Likutey Moharan I, 56, sec. 7
Translated by Dovid Sears
This is a difficult excerpt from a complex lesson, but well worth studying, especially in preparation for the coming Yom Tov.
The holiday of Shavuos represents an extremely great and exalted level of consciousness, which is supernal loving-kindness and great compassion; for the extent of compassion depends upon the extent of divine perception (da’as). This is because at the Giving of the Torah, the Holy One, blessed be He, appeared as an Elder full of compassion” (Rashi on Exodus 20:2).
“Elder” refers to one who possesses a composed mind (yishuv ha-da’as; see Kinim 3:6; Zohar III, 128b). This determines the extent of compassion, as we have stated. Thus, Shavuos [which commemorates the time when God was revealed as an “Elder full of compassion,”] is characterized by supernal loving-kindness and great compassion.
This is also the paradigm of the mikveh of Shavuos, which is the aspect of the mikveh of the Fiftieth Gate—the highest gate of the Fifty Gates of Binah / Understanding, the aspect of supernal loving-kindness and great compassion.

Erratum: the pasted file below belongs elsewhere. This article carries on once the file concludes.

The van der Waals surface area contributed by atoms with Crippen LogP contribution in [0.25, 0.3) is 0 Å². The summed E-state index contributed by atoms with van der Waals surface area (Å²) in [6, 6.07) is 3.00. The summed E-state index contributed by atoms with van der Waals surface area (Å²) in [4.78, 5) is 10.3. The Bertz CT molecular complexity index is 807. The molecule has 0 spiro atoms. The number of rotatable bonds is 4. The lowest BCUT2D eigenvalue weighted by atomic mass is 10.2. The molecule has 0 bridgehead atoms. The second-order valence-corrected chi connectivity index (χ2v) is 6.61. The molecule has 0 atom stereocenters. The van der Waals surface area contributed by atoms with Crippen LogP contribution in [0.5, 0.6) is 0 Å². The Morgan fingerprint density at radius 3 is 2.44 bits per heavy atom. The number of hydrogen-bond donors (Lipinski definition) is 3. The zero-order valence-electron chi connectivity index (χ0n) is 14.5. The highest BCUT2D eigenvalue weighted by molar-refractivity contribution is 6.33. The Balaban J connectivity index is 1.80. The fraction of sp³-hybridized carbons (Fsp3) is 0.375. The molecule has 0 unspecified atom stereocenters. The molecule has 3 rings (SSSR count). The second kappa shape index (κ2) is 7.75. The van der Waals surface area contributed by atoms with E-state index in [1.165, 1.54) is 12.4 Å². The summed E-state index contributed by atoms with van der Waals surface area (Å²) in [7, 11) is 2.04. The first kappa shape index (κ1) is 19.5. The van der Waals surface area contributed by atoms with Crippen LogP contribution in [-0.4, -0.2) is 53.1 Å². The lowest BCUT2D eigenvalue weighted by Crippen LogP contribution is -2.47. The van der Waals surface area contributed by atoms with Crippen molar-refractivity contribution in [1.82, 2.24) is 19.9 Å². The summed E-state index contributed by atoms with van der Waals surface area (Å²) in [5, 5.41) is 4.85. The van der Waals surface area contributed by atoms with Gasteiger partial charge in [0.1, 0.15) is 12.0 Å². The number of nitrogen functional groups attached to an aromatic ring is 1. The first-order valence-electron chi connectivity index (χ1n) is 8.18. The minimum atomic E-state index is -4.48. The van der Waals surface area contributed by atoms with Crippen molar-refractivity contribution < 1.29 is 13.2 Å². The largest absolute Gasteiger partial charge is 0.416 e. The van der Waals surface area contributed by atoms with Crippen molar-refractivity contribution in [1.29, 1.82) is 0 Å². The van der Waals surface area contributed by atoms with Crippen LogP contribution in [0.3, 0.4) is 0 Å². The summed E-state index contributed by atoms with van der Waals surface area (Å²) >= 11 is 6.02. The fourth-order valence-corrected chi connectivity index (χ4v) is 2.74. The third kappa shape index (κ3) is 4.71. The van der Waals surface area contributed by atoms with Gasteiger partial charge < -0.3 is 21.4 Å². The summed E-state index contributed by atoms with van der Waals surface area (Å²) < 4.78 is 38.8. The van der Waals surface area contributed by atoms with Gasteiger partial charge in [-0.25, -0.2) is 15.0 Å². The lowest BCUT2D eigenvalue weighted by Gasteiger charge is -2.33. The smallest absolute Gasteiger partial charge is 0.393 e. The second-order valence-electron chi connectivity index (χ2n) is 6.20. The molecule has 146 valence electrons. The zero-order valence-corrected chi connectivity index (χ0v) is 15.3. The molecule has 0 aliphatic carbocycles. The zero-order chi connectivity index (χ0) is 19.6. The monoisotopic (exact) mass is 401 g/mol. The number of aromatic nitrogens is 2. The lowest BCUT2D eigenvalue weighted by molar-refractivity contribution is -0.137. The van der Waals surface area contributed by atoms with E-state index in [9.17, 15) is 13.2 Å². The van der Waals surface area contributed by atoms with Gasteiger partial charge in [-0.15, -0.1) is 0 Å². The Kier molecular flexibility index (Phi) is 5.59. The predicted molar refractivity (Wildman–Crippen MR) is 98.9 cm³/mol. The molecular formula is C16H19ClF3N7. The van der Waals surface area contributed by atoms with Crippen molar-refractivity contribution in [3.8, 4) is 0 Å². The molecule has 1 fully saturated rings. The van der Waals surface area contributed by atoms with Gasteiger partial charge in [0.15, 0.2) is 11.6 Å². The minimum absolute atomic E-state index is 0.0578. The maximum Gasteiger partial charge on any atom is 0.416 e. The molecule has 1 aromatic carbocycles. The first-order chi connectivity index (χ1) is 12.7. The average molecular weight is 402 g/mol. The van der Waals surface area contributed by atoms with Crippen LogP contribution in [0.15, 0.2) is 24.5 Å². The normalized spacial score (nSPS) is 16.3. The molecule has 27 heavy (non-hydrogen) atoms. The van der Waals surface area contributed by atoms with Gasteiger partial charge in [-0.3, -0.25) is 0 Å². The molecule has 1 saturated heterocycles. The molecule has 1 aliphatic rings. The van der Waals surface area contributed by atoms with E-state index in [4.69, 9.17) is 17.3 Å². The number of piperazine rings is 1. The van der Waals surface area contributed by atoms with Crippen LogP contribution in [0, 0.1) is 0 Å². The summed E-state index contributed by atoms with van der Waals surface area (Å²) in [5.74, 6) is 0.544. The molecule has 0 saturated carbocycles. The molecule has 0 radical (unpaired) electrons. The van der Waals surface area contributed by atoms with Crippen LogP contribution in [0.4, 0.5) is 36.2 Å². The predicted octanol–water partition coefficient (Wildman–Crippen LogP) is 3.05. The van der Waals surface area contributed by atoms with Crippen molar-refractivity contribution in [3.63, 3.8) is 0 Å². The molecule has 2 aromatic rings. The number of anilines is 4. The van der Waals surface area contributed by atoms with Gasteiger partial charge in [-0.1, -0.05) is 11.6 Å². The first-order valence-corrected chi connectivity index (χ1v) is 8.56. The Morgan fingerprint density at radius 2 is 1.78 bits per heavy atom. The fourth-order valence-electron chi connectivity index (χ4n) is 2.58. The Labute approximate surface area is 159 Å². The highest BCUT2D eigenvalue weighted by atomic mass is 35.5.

Therefore, the mikveh saves from all troubles, as it is written, “The Hope (Mikveh) of Israel, Who saves her in a time of trouble” (Jeremiah 14:8). For it is supernal loving-kindness, which saves from all troubles. This is why the mikveh purifies from all impurities, as it is written, “And I will sprinkle upon you purifying water, and you will be purified” (Ezekiel 36:25). For “there is no suffering without sin” (Shabbos 55a). Thus, the mikveh, which delivers from all trouble and all suffering, purifies from all forms of impurity and all sin.
This is the paradigm of MaN (Aramaic: manna), which corresponds to the aspect of “exalted consciousness”; because the manna is the aspect of da’as.
This corresponds to “an open statement (ma’amar pasu’ach), extended trustworthiness (ne’eman pashut)” (Shabbos 104a). An “open statement” is the aspect of revealing da’as, for speech is the medium through which da’as is expressed; as it is written, “Da’as and understanding are from His mouth” (Proverbs 2:6).
In Egypt, da’as was in exile, as it is written, “However, I did not make Myself known to them by My Name YHVH (Exodus 6:3); thus, speech was also in exile. This is the aspect of [Moses’s description of himself as] “difficult of speech and difficult of language” (ibid. 4:10). However, when they left Egypt, when da’as went out of exile, speech came forth and “opened up.” This is the meaning of an “open statement”: speech opened up and revealed da’as.